Roofer Michael A. Cabral was stopping for gas near Angel Fire Thursday afternoon (Aug. 9) when he looked across the valley and saw a tornado spiraling near Eagle Nest Lake.
"I was really excited," …
Roofer Michael A. Cabral was stopping for gas near Angel Fire Thursday afternoon (Aug. 9) when he looked across the valley and saw a tornado whirling near Eagle Nest Lake.
"I was really excited," said Cabral. "It was horrific but so beautiful at the same time."
The tornado lasted about 7 to 10 minutes according to reports from residents.
Kerry Jones, a meteorologist with the National Weather Service in Albuquerque, said it was one of the few, if not the first tornado reported in the Moreno Valley east of Taos. He said the tornado appeared to develop near or over the lake around 2:30 p.m. as a strong thunderstorm cropped up on the north side of the valley heading south. He said there were reports of two transformers damaged and some kind of building knocked over, but no injuries that he knew of.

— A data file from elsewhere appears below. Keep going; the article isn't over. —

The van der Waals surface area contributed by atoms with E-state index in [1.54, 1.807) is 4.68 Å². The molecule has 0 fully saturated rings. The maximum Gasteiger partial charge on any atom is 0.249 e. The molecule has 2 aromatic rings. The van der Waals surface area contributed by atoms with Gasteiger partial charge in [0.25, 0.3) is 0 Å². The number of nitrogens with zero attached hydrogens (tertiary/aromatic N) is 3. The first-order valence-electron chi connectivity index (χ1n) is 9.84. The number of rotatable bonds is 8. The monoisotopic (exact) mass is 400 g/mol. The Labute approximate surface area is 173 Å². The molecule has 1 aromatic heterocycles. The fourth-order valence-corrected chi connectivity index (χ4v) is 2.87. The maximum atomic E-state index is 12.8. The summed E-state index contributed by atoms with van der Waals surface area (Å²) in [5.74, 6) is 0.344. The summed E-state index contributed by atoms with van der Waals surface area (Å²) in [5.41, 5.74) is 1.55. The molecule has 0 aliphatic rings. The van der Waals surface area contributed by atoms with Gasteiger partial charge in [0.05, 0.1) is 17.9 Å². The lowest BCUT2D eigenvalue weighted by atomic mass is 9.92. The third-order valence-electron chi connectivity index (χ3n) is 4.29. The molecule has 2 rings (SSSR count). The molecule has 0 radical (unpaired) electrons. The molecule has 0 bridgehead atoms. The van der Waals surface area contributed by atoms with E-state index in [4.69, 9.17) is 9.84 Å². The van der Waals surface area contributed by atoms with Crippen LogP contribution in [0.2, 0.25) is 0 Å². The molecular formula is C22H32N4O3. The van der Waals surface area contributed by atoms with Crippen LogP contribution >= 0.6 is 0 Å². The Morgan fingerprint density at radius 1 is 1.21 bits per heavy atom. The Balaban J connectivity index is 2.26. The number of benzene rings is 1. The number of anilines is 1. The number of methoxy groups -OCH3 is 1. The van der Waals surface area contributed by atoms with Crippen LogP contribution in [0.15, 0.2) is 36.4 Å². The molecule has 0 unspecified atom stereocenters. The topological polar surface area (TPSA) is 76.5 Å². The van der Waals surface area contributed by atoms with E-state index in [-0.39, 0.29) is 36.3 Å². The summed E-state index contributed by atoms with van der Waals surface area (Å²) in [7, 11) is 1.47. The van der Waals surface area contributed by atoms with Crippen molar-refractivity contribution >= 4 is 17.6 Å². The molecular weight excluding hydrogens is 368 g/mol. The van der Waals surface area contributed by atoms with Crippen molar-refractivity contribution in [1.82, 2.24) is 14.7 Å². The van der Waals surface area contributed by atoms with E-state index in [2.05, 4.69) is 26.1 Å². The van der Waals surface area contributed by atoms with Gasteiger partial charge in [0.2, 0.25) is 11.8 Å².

He said it was a landspout tornado, one where the funnel cloud appears to ascend from the ground into a storm instead of descending from one.
Based on reports, Jones figures wind speeds reached between 75 and 85 miles per hour with the tornado. He said after the tornado, the thunderstorm weakened considerably.
Heavy thunderstorms with lightning, high wind and hail have pummeled portions of Northern New Mexico since Thursday. Storms are expected to continue at least through Friday.
Jones said the National Weather Service has tornado records back to 1950 for the state. A total of 23 have been reported in Colfax County, none in the Moreno Valley.
"This could well to be the first of this magnitude," Jones said. "Rare indeed"
The last tornado reported in Colfax was May 10 east of Sugarite Canyon.
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